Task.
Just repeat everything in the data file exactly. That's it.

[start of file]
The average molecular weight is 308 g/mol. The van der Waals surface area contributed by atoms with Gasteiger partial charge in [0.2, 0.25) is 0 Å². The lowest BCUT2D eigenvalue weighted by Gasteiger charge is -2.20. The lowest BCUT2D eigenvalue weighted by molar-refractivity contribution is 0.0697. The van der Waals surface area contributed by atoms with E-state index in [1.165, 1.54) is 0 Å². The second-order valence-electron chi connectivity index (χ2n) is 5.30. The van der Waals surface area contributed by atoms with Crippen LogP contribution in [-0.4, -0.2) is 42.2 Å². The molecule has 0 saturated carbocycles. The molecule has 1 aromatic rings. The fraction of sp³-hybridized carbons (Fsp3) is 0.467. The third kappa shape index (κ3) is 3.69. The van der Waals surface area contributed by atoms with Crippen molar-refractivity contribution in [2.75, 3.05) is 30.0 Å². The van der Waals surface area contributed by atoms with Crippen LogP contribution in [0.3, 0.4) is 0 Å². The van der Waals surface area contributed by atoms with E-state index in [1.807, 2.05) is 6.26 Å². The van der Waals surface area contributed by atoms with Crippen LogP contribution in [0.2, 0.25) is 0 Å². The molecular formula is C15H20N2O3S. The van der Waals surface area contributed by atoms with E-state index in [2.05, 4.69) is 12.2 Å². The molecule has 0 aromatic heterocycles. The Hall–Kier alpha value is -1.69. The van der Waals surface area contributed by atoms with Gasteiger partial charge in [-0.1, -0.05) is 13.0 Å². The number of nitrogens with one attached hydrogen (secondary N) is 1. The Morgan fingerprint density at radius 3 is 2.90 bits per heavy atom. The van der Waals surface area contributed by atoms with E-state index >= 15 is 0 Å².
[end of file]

The average molecular weight is 308 g/mol. The van der Waals surface area contributed by atoms with Gasteiger partial charge in [0.2, 0.25) is 0 Å². The lowest BCUT2D eigenvalue weighted by Gasteiger charge is -2.20. The lowest BCUT2D eigenvalue weighted by molar-refractivity contribution is 0.0697. The van der Waals surface area contributed by atoms with E-state index in [1.165, 1.54) is 0 Å². The second-order valence-electron chi connectivity index (χ2n) is 5.30. The van der Waals surface area contributed by atoms with Crippen LogP contribution in [-0.4, -0.2) is 42.2 Å². The molecule has 0 saturated carbocycles. The molecule has 1 aromatic rings. The fraction of sp³-hybridized carbons (Fsp3) is 0.467. The third kappa shape index (κ3) is 3.69. The van der Waals surface area contributed by atoms with Crippen molar-refractivity contribution in [2.75, 3.05) is 30.0 Å². The van der Waals surface area contributed by atoms with Crippen LogP contribution in [0.3, 0.4) is 0 Å². The van der Waals surface area contributed by atoms with E-state index in [1.807, 2.05) is 6.26 Å². The van der Waals surface area contributed by atoms with Crippen LogP contribution in [0.2, 0.25) is 0 Å². The molecular formula is C15H20N2O3S. The van der Waals surface area contributed by atoms with E-state index in [2.05, 4.69) is 12.2 Å². The molecule has 0 aromatic heterocycles. The Hall–Kier alpha value is -1.69. The van der Waals surface area contributed by atoms with Gasteiger partial charge in [-0.1, -0.05) is 13.0 Å². The number of nitrogens with one attached hydrogen (secondary N) is 1. The Morgan fingerprint density at radius 3 is 2.90 bits per heavy atom. The van der Waals surface area contributed by atoms with E-state index >= 15 is 0 Å².